Rome’s Willing Acquisition Of Bithynia

Nicomedes IV Philopater (r. 94-74 BCE) was the last king of Bithynia. Due to his dangerous proximity to the powerful and aggressive King Mithridates VI Eupator of Pontus (r. 120-63 BCE), Nicomedes had to become increasingly reliant and dependent on his ally, Rome. Mithridates forced Nicomedes to personally flee to Rome at least twice, and the Bithynian king soon came to the conclusion that the survival of his kingdom rested in the hands of the Romans. Particularly, Nicomedes was indebted to the prowess of Rome’s military leader and dictator, Sulla, who clashed with Mithridates VI in the First Mithridatic War (c. 89-85 BCE) and the Second Mithridatic War (c. 83-82 BCE). Due to Rome’s involvement in the conflicts against Pontus, King Nicomedes was able to return to Bithynia and continue his reign. When Nicomedes died in 74 BCE, he allegedly left instructions in his will for the kingdom of Bithynia to be ruled by the Romans. This was described by the historian, Appian (c. 2nd century), who briefly wrote, “the Romans acquired two countries under the terms of wills, Bithynia on the death of Nicomedes and Cyrene on the death of Ptolemy [Apion]…” (Appian, Roman History, The Civil Wars, 1.111). When news of Nicomedes’ will and testament spread, Mithridates VI of Pontus declared that it was a forgery and quickly launched an invasion of Bithynia, which sparked the Third Mithridatic War (73-63 BCE), which pitted Mithridates VI against Rome’s Pompey the Great.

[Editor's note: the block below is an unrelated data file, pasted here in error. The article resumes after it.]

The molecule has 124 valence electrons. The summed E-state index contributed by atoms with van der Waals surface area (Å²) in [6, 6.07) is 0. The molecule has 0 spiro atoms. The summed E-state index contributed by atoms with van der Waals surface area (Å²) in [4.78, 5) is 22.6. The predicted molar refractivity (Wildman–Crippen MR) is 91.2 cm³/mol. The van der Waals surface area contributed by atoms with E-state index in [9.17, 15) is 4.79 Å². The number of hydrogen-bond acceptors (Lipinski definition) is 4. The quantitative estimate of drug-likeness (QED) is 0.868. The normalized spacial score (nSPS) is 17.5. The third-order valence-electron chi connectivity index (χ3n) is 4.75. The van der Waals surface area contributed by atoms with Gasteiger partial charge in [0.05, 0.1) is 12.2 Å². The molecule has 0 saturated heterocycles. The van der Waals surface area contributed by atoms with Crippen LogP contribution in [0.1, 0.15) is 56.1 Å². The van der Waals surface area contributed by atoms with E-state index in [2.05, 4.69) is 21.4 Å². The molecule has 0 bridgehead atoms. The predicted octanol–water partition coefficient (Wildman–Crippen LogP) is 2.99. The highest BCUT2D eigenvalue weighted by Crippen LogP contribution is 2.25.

Written by C. Keith Hansley

Picture Attribution: (Roman court illustration by Henry Marriott Paget (c. 1857-1936) for a Universal History by John Clark Ridpath (c. 1840-1900), [Public Domain] via Creative Commons and the New York Public Library Digital Collections).



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